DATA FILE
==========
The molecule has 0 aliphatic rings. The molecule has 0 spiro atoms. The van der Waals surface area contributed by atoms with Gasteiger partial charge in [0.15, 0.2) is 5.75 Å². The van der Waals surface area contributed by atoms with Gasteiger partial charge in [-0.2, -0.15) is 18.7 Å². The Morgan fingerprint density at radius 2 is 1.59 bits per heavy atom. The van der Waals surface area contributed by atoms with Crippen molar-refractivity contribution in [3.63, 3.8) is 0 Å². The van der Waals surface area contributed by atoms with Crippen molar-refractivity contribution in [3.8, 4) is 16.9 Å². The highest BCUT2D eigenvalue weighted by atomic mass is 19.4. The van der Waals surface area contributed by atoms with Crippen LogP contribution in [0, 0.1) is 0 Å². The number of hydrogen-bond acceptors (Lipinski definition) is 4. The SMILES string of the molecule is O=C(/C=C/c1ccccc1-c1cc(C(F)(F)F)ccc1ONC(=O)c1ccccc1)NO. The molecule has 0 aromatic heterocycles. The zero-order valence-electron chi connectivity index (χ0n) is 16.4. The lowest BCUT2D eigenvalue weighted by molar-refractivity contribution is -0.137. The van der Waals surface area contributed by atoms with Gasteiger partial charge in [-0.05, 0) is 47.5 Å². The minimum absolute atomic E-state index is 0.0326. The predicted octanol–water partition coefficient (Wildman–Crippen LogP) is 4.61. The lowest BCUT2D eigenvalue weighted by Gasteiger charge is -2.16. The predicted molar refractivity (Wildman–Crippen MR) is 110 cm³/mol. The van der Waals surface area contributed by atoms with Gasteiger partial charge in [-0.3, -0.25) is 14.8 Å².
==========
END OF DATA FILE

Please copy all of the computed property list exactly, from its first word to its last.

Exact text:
The molecule has 0 aliphatic rings. The molecule has 0 spiro atoms. The van der Waals surface area contributed by atoms with Gasteiger partial charge in [0.15, 0.2) is 5.75 Å². The van der Waals surface area contributed by atoms with Gasteiger partial charge in [-0.2, -0.15) is 18.7 Å². The Morgan fingerprint density at radius 2 is 1.59 bits per heavy atom. The van der Waals surface area contributed by atoms with Crippen molar-refractivity contribution in [3.63, 3.8) is 0 Å². The van der Waals surface area contributed by atoms with Crippen molar-refractivity contribution in [3.8, 4) is 16.9 Å². The highest BCUT2D eigenvalue weighted by atomic mass is 19.4. The van der Waals surface area contributed by atoms with Crippen LogP contribution in [0, 0.1) is 0 Å². The number of hydrogen-bond acceptors (Lipinski definition) is 4. The SMILES string of the molecule is O=C(/C=C/c1ccccc1-c1cc(C(F)(F)F)ccc1ONC(=O)c1ccccc1)NO. The molecule has 0 aromatic heterocycles. The zero-order valence-electron chi connectivity index (χ0n) is 16.4. The lowest BCUT2D eigenvalue weighted by molar-refractivity contribution is -0.137. The van der Waals surface area contributed by atoms with Gasteiger partial charge in [-0.05, 0) is 47.5 Å². The minimum absolute atomic E-state index is 0.0326. The predicted octanol–water partition coefficient (Wildman–Crippen LogP) is 4.61. The lowest BCUT2D eigenvalue weighted by Gasteiger charge is -2.16. The predicted molar refractivity (Wildman–Crippen MR) is 110 cm³/mol. The van der Waals surface area contributed by atoms with Gasteiger partial charge in [-0.3, -0.25) is 14.8 Å².